A cheque is a written order from an account holder, instructing their bank to pay a specified sum of money to a named recipient. Cheques are not legal tender but are legal documents and their use is governed by the Bills of Exchange Act 1882 and the Cheques Acts of 1957 and 1992.

Cheques are physically transported from bank or building society branches to central clearing centres where they are processed before being exchanged with the relevant banks and building societies for payment. It is a slow and labour-intensive process but it has to be done this way because the current law requires it.                     
                           
The Cheque and Credit Clearing Company (C&CCC) is currently managing a programme to introduce a new, easier and quicker way of clearing cheques across the UK. Called the Image Clearing System, it will enable digital images of cheques to be exchanged between the banks and building societies concerned instead of moving the paper around the country. This will allow money from cheques paid in to be available for withdrawal much sooner than currently.                                            

New legislation to enable the introduction of cheque imaging was passed in 2015 - it will come into force after the Government has drafted the regulations to underpin the legislation. Timescales to introduce a UK-wide Image Clearing System that will speed up the cheque clearing process will be announced over the coming months.                                    

You should ensure that you have an account which best suits your needs. If quicker access to cheque funds is important, you should shop around for an account which offers more favourable terms. Some accounts allow early access to funds from a cheque, sometimes as early as the day you pay in the cheque.

However you should be aware that the funds aren’t definitely yours to keep until the end of the sixth working day after paying the cheque in. If you withdraw the funds and the cheque is then returned unpaid (i.e. bounces) before the end of the sixth working day, in most cases the bank will ask you to give the money back. 

Anyone who needs a quicker way to pay or receive money should use an online, mobile or telephone banking payment, which can typically be made in a few minutes.

The industry has set a maximum timescale of day four for customers to access the money after paying in a cheque, but this does not prevent banks beating this timescale with their own competitive offering. Under The Banking Conduct of Business Sourcebook (BCOBS), banks and building societies are required to provide clear details of their policies.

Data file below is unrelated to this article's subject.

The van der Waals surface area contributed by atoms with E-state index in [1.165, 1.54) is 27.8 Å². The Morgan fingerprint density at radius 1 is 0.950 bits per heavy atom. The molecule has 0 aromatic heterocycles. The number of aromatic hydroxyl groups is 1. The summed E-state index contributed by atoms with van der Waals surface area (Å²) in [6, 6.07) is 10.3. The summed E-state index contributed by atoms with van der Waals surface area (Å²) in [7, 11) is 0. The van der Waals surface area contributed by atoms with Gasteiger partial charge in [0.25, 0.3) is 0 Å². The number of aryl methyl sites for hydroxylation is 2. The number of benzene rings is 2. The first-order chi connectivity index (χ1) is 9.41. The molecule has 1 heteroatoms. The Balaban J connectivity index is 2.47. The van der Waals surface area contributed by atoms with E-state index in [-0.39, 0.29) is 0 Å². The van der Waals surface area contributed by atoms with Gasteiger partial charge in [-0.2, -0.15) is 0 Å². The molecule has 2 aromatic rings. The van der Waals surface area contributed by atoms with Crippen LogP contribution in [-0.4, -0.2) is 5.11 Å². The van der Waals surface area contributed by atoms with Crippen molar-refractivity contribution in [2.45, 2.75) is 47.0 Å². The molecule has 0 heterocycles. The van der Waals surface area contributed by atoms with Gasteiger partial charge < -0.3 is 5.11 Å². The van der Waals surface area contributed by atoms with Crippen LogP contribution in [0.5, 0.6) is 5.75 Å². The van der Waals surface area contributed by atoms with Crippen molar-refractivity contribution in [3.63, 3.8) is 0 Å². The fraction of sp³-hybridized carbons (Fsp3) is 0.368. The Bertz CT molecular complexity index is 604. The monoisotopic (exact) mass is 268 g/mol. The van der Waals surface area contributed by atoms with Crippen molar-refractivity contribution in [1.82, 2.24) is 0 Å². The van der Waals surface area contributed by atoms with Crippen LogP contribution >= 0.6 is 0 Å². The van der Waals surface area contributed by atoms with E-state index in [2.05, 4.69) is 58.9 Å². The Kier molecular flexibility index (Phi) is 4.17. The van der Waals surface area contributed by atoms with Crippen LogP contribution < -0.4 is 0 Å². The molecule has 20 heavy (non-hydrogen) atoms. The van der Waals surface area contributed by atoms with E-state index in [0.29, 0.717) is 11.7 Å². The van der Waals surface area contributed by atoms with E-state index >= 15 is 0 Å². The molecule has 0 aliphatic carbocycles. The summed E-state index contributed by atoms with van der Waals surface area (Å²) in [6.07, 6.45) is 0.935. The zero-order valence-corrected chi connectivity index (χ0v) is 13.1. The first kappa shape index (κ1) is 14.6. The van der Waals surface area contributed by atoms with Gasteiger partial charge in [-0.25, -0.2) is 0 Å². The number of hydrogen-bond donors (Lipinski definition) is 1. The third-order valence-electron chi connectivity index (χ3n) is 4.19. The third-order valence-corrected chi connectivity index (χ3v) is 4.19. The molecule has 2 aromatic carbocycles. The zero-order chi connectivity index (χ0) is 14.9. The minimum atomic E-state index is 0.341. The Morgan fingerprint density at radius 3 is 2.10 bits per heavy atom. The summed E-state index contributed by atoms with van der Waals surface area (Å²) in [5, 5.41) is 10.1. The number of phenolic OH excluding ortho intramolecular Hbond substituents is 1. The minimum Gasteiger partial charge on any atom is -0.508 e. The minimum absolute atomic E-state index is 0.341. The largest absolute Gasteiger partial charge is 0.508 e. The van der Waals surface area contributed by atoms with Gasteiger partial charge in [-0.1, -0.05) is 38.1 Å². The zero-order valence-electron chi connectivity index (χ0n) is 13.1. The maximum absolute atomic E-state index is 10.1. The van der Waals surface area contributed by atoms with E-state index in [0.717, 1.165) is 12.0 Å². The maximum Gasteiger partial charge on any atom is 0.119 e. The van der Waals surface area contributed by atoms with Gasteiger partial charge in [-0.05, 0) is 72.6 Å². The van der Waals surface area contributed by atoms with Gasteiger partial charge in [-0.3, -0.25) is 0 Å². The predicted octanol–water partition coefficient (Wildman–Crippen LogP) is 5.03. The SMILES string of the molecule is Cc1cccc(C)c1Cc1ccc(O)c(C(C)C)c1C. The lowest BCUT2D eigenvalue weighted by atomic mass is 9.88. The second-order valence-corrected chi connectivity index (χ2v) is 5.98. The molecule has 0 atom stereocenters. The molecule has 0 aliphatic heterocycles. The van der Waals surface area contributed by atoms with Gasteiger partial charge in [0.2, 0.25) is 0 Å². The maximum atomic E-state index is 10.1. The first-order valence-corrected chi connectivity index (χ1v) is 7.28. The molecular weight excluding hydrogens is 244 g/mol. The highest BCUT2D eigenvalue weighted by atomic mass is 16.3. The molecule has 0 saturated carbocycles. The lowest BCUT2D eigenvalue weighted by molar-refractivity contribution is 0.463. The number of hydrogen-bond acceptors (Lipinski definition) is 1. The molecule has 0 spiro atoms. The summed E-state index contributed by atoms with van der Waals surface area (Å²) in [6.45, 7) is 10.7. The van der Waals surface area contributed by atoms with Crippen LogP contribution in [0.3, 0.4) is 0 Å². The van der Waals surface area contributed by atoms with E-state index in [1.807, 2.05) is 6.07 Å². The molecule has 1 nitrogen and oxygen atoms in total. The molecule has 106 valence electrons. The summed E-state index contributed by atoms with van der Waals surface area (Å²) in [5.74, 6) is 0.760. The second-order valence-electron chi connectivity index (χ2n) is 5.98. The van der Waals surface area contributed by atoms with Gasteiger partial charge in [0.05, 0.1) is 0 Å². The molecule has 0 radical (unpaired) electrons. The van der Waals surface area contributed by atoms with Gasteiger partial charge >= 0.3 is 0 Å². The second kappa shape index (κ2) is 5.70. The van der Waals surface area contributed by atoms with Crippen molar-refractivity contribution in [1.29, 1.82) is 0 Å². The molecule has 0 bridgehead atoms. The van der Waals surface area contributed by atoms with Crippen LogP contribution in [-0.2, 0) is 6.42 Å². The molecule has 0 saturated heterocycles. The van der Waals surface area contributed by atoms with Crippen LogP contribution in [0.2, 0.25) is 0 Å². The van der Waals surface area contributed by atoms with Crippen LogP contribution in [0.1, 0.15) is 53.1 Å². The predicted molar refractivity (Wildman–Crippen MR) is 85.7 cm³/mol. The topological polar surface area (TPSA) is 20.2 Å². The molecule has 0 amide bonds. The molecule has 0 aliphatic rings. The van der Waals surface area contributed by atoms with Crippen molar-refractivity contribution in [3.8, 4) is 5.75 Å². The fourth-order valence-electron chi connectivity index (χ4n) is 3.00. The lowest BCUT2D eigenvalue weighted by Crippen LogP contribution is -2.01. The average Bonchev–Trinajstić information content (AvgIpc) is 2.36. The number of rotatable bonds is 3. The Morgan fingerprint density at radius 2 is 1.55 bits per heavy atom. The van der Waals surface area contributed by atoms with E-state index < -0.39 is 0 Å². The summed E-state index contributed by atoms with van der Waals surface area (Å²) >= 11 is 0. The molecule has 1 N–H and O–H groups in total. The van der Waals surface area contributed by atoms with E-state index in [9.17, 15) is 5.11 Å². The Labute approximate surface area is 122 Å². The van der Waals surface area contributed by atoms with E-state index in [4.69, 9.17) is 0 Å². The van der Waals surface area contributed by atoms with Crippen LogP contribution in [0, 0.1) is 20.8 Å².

You should speak to your bank or building society to try to resolve your issue. If they do not resolve it, under the Banking Conduct of Business Sourcebook (BCOBS), banks and building societies are required to tell you how to make a formal complaint. Ultimately you can refer a dispute to the Financial Ombudsman Service.

The vast majority of cheques are paid and do not bounce. Only around 0.5% of all cheques are returned unpaid each day.

The typical reason for a bank to bounce a cheque is because a customer does not have enough money in their account to pay the cheque or they have used all of their overdraft facility. In addition, when a bank spots a fraudulent cheque it will bounce it. But banks also bounce cheques because: the cheques have not been signed correctly (e.g. one signature when two are required) or perhaps not signed at all; because they are out of date or post-dated; or because the amount in words differs from the amount in writing. If a cheque that you have paid in bounces, your bank might take the funds out of your account – you should be aware that this might be after you’ve withdrawn the funds (but it will be before the end of working day six after the cheque has been paid in).

No. A cheque is valid for as long as the debt between the two parties (i.e. the person writing the cheque and the person they give it to) exists. In other words, cheques don’t have an expiry date. However, it is common banking practice to reject cheques that are over six months old to protect the person who has written the cheque, in case the payment has been made another way or the cheque has been lost or stolen. This six-month timeframe is at the discretion of individual banks. It should not be assumed that cheques older than six months would automatically be rejected as the only definite way to cancel a cheque is for the person who wrote it to request that a stop be placed on it. If you have a cheque that you want to pay in that is more than six months old, your best course of action is to not pay it in and instead obtain a replacement from the person who gave it to you. Where there is a dispute, a cheque remains legally valid in order to provide proof of the existence of a debt for a period of six years, which is the Statute of Limitations.